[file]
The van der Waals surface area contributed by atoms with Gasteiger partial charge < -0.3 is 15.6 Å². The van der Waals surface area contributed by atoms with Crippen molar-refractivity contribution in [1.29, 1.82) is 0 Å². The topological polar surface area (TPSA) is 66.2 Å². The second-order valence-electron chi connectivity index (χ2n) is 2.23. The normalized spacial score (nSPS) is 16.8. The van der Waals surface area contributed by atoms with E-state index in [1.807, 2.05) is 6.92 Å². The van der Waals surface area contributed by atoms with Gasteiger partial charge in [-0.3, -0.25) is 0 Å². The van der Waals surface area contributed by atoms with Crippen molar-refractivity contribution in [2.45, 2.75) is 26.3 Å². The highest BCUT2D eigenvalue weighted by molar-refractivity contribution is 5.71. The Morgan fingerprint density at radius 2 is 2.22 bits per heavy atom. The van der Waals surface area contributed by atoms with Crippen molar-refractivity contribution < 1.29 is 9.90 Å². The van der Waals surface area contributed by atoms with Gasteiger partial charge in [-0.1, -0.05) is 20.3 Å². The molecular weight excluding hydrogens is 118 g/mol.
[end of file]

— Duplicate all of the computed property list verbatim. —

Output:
The van der Waals surface area contributed by atoms with Gasteiger partial charge < -0.3 is 15.6 Å². The van der Waals surface area contributed by atoms with Crippen molar-refractivity contribution in [1.29, 1.82) is 0 Å². The topological polar surface area (TPSA) is 66.2 Å². The second-order valence-electron chi connectivity index (χ2n) is 2.23. The normalized spacial score (nSPS) is 16.8. The van der Waals surface area contributed by atoms with E-state index in [1.807, 2.05) is 6.92 Å². The van der Waals surface area contributed by atoms with Gasteiger partial charge in [-0.3, -0.25) is 0 Å². The van der Waals surface area contributed by atoms with Crippen molar-refractivity contribution in [2.45, 2.75) is 26.3 Å². The highest BCUT2D eigenvalue weighted by molar-refractivity contribution is 5.71. The Morgan fingerprint density at radius 2 is 2.22 bits per heavy atom. The van der Waals surface area contributed by atoms with Crippen molar-refractivity contribution < 1.29 is 9.90 Å². The van der Waals surface area contributed by atoms with Gasteiger partial charge in [-0.1, -0.05) is 20.3 Å². The molecular weight excluding hydrogens is 118 g/mol.